Can I ignore code P1135/1155

Tiny
TAL QUINN
  • MEMBER
  • 2001 TOYOTA SIENNA
  • 6 CYL
  • 2WD
  • AUTOMATIC
  • 200,000 MILES
What will happen if I do not repair air/fuel heater sensor malfunction? I do not want to spend much on this old van. Would the fix be expensive?
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Wednesday, May 17th, 2017 AT 5:41 PM

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Tiny
CARADIODOC
  • EXPERT
P1135 - O2 Sensor Heater Circuit Low Voltage (Bank 1 Sensor 1)
P1155 - O2 Sensor Heater Circuit Intermittent (Bank 2 Sensor 2)

Your code description is wrong. These refer to two of the oxygen sensors, and since they are involved with emissions, they will turn on the "check engine" light. The first code means the engine computer will not be able to fine tune the fuel/air mixture on one side of the engine. The second code means that oxygen sensor will not start taking readings until the heat of the exhaust gas gets it up to 600 degrees, just like on much older cars. The heater circuit gets it up to 600 degrees faster so it can start reporting the conditions sooner.

Neither of those codes refer to something that you should notice as far as engine performance. Fuel mileage will suffer, but there is a bigger problem. Your engine computer can detect well over 2,000 defects, and set fault codes for each of them. Many of those defects are very minor with inexpensive fixes, but if ignored, could turn into expensive problems and/or miserable engine performance problems. You will never know if one of those minor problems occurs because the "check engine" light will already be on. Also, there is always a long list of conditions that must be met for a fault code to set, and one of those conditions is that certain other codes cannot already be set. Those other codes are for circuits the computer uses for reference or comparison, or when one defect can be expected to cause other defective conditions. Having these two codes set already will stop some tests from being run, so some defective conditions won't be detected, that is, until you have these current problems fixed, then the other tests will resume. That is when any new or additional problems will show up as new fault codes. The longer you wait to solve the current problems, the more time there is for additional problems to develop.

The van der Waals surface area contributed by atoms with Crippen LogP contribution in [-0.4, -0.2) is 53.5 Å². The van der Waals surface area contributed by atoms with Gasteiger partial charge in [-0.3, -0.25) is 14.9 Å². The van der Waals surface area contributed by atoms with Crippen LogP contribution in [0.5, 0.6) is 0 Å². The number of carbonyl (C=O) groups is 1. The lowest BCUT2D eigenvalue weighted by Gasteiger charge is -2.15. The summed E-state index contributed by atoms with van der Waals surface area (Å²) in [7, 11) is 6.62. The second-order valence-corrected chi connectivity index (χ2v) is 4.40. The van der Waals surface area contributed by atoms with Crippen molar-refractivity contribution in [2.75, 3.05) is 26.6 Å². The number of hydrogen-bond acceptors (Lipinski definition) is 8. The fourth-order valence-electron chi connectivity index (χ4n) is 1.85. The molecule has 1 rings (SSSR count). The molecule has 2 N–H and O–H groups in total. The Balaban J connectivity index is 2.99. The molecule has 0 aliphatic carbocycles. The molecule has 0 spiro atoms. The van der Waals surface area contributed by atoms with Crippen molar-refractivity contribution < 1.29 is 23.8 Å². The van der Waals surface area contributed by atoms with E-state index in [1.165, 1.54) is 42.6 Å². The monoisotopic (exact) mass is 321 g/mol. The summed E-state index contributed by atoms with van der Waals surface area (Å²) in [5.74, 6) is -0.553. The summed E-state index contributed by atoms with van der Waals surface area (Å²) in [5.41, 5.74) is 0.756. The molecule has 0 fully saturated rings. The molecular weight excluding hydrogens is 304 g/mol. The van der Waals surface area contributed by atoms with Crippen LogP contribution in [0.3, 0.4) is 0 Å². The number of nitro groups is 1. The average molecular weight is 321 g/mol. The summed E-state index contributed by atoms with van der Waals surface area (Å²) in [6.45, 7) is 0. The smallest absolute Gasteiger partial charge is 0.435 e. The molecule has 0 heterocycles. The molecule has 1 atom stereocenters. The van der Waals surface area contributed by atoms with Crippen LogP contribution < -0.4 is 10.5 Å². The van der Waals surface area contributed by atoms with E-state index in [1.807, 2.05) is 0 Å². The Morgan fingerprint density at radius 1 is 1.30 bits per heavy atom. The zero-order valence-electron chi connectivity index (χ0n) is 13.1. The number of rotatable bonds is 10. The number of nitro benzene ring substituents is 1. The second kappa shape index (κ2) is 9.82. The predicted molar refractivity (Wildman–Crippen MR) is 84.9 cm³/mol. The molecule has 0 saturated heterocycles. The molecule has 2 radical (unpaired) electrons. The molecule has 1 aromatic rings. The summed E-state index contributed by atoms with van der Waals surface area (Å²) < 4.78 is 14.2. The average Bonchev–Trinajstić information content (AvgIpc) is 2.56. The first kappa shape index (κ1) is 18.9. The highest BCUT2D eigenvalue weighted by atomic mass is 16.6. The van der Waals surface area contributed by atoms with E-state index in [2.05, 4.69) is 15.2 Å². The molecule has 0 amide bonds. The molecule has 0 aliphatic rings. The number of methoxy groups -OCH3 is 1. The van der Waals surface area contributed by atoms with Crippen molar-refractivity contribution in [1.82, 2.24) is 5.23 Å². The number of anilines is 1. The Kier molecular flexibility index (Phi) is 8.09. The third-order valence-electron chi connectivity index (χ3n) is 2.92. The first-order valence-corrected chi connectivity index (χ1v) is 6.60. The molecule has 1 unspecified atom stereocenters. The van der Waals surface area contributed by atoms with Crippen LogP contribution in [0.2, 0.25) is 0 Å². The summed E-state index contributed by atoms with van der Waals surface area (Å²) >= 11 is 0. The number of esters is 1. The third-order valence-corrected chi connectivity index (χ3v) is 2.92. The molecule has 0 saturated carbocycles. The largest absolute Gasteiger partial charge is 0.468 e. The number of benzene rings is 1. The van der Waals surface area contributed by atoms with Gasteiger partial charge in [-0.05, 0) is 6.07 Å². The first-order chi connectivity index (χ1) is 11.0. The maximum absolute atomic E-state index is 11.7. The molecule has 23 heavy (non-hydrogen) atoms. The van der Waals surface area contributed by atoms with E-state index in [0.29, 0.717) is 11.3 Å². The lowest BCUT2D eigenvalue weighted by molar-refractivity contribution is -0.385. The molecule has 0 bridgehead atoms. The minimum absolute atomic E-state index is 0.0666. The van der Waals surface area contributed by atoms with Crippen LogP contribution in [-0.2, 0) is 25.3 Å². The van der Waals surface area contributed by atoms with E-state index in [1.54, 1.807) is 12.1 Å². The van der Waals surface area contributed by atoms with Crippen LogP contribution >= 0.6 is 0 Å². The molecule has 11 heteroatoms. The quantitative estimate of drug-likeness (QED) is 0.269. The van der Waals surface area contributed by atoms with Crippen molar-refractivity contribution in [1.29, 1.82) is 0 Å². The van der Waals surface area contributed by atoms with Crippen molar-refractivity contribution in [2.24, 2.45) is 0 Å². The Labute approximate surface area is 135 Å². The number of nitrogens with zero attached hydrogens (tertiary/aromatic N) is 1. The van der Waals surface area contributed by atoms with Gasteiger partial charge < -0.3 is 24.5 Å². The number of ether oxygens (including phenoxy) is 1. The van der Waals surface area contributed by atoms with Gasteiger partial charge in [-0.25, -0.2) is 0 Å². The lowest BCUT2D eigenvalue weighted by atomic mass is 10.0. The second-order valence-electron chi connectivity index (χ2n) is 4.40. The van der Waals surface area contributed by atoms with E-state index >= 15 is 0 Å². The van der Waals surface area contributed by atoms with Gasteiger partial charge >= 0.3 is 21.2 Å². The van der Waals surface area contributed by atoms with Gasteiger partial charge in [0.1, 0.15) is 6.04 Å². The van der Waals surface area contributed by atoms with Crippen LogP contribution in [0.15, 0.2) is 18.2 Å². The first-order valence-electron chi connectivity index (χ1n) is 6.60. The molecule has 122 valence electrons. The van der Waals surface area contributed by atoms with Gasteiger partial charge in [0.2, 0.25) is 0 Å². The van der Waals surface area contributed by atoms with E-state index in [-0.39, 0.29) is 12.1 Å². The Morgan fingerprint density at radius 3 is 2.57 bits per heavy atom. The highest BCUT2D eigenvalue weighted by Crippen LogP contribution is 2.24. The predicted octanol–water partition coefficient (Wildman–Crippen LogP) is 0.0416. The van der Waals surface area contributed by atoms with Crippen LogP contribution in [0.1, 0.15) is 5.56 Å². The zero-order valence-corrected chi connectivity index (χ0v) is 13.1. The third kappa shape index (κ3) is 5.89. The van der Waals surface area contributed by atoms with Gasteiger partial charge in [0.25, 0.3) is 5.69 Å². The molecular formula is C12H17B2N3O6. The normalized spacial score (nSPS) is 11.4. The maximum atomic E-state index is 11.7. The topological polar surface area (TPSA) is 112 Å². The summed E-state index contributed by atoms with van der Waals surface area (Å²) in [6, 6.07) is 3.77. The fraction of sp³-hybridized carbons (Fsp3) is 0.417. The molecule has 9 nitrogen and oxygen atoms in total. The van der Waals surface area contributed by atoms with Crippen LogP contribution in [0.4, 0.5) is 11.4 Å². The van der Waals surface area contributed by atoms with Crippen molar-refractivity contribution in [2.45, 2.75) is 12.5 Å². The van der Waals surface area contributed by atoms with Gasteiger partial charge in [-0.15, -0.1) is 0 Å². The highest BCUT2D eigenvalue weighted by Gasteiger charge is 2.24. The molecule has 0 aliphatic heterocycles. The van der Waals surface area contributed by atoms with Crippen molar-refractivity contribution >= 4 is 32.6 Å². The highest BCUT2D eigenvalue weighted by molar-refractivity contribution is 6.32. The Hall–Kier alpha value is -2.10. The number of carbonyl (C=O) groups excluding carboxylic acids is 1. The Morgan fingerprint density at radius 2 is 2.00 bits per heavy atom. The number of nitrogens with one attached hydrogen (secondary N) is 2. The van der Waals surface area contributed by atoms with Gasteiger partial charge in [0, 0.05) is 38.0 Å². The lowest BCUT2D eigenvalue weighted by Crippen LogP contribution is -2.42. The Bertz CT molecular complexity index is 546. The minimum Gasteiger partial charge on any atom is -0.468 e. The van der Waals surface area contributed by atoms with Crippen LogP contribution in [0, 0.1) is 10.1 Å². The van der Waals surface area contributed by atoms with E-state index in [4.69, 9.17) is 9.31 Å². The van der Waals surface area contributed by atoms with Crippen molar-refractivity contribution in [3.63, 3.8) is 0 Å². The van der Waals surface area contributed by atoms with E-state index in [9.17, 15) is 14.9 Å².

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Wednesday, May 17th, 2017 AT 8:38 PM
Tiny
TAL QUINN
  • MEMBER
Thanks. And is the fix a major repair, as in hundreds of dollars, or minor, as is around $100.00?
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Thursday, May 18th, 2017 AT 3:13 AM
Tiny
STEVE W.
  • EXPERT
It depends on what the issue is. Could be as simple as broken wires to the sensors or corroded connections or as bad as a failed PCM. No real way to tell without looking and testing. As for ignoring it, as Doc says, the light being on could hide something else.
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Thursday, May 18th, 2017 AT 8:35 AM
Tiny
WRENCHTECH
  • EXPERT
The 0/2 sensors have heaters built into them and the computer has determined they are not working in both sensors. If it was only one I would tend to blame a bad sensor but when it is both of them. I would first test all your fuses with a test light and look for a problem with any or the ground wire points.
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Thursday, May 18th, 2017 AT 11:35 AM

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